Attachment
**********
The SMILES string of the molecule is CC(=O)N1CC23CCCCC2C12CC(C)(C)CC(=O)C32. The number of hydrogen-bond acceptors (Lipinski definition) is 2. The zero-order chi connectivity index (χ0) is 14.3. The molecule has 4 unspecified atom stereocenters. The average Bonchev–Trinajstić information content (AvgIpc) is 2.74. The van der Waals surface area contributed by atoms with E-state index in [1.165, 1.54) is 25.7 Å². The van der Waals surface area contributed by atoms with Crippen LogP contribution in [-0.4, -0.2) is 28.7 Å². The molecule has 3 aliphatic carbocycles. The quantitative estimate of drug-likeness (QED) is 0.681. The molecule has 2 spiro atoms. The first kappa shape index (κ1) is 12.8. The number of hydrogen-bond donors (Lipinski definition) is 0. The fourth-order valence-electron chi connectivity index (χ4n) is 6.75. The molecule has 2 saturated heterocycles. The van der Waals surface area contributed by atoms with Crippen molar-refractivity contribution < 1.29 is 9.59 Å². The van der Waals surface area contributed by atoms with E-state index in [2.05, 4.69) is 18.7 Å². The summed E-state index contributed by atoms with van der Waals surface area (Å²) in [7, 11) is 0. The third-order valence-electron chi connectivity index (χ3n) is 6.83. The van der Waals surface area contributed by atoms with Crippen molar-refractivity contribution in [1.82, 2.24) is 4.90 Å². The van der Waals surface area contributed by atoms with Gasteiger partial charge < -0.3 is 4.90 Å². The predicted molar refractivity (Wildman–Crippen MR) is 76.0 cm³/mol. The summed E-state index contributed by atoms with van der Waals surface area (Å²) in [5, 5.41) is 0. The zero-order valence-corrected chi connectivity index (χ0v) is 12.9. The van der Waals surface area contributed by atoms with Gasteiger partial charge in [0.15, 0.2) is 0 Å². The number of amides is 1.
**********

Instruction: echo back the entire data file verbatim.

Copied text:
The SMILES string of the molecule is CC(=O)N1CC23CCCCC2C12CC(C)(C)CC(=O)C32. The number of hydrogen-bond acceptors (Lipinski definition) is 2. The zero-order chi connectivity index (χ0) is 14.3. The molecule has 4 unspecified atom stereocenters. The average Bonchev–Trinajstić information content (AvgIpc) is 2.74. The van der Waals surface area contributed by atoms with E-state index in [1.165, 1.54) is 25.7 Å². The van der Waals surface area contributed by atoms with Crippen LogP contribution in [-0.4, -0.2) is 28.7 Å². The molecule has 3 aliphatic carbocycles. The quantitative estimate of drug-likeness (QED) is 0.681. The molecule has 2 spiro atoms. The first kappa shape index (κ1) is 12.8. The number of hydrogen-bond donors (Lipinski definition) is 0. The fourth-order valence-electron chi connectivity index (χ4n) is 6.75. The molecule has 2 saturated heterocycles. The van der Waals surface area contributed by atoms with Crippen molar-refractivity contribution < 1.29 is 9.59 Å². The van der Waals surface area contributed by atoms with E-state index in [2.05, 4.69) is 18.7 Å². The summed E-state index contributed by atoms with van der Waals surface area (Å²) in [7, 11) is 0. The third-order valence-electron chi connectivity index (χ3n) is 6.83. The van der Waals surface area contributed by atoms with Crippen molar-refractivity contribution in [1.82, 2.24) is 4.90 Å². The van der Waals surface area contributed by atoms with Gasteiger partial charge < -0.3 is 4.90 Å². The predicted molar refractivity (Wildman–Crippen MR) is 76.0 cm³/mol. The summed E-state index contributed by atoms with van der Waals surface area (Å²) in [5, 5.41) is 0. The zero-order valence-corrected chi connectivity index (χ0v) is 12.9. The van der Waals surface area contributed by atoms with Gasteiger partial charge in [0.15, 0.2) is 0 Å². The number of amides is 1.